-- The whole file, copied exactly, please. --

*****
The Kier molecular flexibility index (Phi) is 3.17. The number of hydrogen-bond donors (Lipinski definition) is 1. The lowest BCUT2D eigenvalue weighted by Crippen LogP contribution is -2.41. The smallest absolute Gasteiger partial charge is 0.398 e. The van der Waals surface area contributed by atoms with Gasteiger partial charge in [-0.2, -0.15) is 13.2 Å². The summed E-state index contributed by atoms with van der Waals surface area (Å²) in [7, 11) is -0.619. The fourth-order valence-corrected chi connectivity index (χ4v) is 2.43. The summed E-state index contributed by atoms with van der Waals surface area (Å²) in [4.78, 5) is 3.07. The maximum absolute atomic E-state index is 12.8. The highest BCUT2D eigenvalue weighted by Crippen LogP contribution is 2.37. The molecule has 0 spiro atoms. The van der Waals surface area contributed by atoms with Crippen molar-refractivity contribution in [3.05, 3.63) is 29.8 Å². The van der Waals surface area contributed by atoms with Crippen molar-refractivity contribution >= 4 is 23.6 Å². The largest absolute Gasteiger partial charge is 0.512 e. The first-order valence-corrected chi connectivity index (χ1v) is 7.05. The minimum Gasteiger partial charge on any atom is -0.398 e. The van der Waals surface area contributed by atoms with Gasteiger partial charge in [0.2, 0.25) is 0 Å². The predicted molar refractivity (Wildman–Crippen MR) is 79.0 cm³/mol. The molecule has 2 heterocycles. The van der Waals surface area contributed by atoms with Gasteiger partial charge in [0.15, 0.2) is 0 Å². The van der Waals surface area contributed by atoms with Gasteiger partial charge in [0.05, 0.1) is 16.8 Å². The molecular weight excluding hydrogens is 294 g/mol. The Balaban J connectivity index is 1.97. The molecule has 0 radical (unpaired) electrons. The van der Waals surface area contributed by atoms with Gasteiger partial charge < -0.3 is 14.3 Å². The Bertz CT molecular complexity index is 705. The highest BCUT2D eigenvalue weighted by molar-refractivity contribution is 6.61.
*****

The Kier molecular flexibility index (Phi) is 3.17. The number of hydrogen-bond donors (Lipinski definition) is 1. The lowest BCUT2D eigenvalue weighted by Crippen LogP contribution is -2.41. The smallest absolute Gasteiger partial charge is 0.398 e. The van der Waals surface area contributed by atoms with Gasteiger partial charge in [-0.2, -0.15) is 13.2 Å². The summed E-state index contributed by atoms with van der Waals surface area (Å²) in [7, 11) is -0.619. The fourth-order valence-corrected chi connectivity index (χ4v) is 2.43. The summed E-state index contributed by atoms with van der Waals surface area (Å²) in [4.78, 5) is 3.07. The maximum absolute atomic E-state index is 12.8. The highest BCUT2D eigenvalue weighted by Crippen LogP contribution is 2.37. The molecule has 0 spiro atoms. The van der Waals surface area contributed by atoms with Crippen molar-refractivity contribution in [3.05, 3.63) is 29.8 Å². The van der Waals surface area contributed by atoms with Crippen molar-refractivity contribution >= 4 is 23.6 Å². The largest absolute Gasteiger partial charge is 0.512 e. The first-order valence-corrected chi connectivity index (χ1v) is 7.05. The minimum Gasteiger partial charge on any atom is -0.398 e. The van der Waals surface area contributed by atoms with Gasteiger partial charge in [0.2, 0.25) is 0 Å². The predicted molar refractivity (Wildman–Crippen MR) is 79.0 cm³/mol. The molecule has 2 heterocycles. The van der Waals surface area contributed by atoms with Gasteiger partial charge in [0.15, 0.2) is 0 Å². The van der Waals surface area contributed by atoms with Gasteiger partial charge in [0.05, 0.1) is 16.8 Å². The molecular weight excluding hydrogens is 294 g/mol. The Balaban J connectivity index is 1.97. The molecule has 0 radical (unpaired) electrons. The van der Waals surface area contributed by atoms with Gasteiger partial charge < -0.3 is 14.3 Å². The Bertz CT molecular complexity index is 705. The highest BCUT2D eigenvalue weighted by molar-refractivity contribution is 6.61.